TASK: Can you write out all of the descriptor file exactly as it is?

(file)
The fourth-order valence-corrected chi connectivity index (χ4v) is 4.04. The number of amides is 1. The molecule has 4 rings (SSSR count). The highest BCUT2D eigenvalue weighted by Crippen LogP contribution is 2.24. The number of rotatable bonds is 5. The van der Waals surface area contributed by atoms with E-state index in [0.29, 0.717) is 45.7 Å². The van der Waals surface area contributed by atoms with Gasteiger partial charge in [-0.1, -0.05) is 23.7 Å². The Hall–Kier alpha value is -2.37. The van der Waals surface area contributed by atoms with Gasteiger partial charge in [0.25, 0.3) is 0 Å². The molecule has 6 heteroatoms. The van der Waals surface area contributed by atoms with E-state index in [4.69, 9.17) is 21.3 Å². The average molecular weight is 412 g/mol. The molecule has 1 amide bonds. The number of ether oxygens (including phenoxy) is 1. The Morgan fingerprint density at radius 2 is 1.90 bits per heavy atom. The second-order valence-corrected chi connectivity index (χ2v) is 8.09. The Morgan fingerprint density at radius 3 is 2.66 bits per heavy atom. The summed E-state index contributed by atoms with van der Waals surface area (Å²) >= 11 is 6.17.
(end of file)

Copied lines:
The fourth-order valence-corrected chi connectivity index (χ4v) is 4.04. The number of amides is 1. The molecule has 4 rings (SSSR count). The highest BCUT2D eigenvalue weighted by Crippen LogP contribution is 2.24. The number of rotatable bonds is 5. The van der Waals surface area contributed by atoms with E-state index in [0.29, 0.717) is 45.7 Å². The van der Waals surface area contributed by atoms with Gasteiger partial charge in [-0.1, -0.05) is 23.7 Å². The Hall–Kier alpha value is -2.37. The van der Waals surface area contributed by atoms with Gasteiger partial charge in [0.25, 0.3) is 0 Å². The molecule has 6 heteroatoms. The van der Waals surface area contributed by atoms with E-state index in [4.69, 9.17) is 21.3 Å². The average molecular weight is 412 g/mol. The molecule has 1 amide bonds. The number of ether oxygens (including phenoxy) is 1. The Morgan fingerprint density at radius 2 is 1.90 bits per heavy atom. The second-order valence-corrected chi connectivity index (χ2v) is 8.09. The Morgan fingerprint density at radius 3 is 2.66 bits per heavy atom. The summed E-state index contributed by atoms with van der Waals surface area (Å²) >= 11 is 6.17.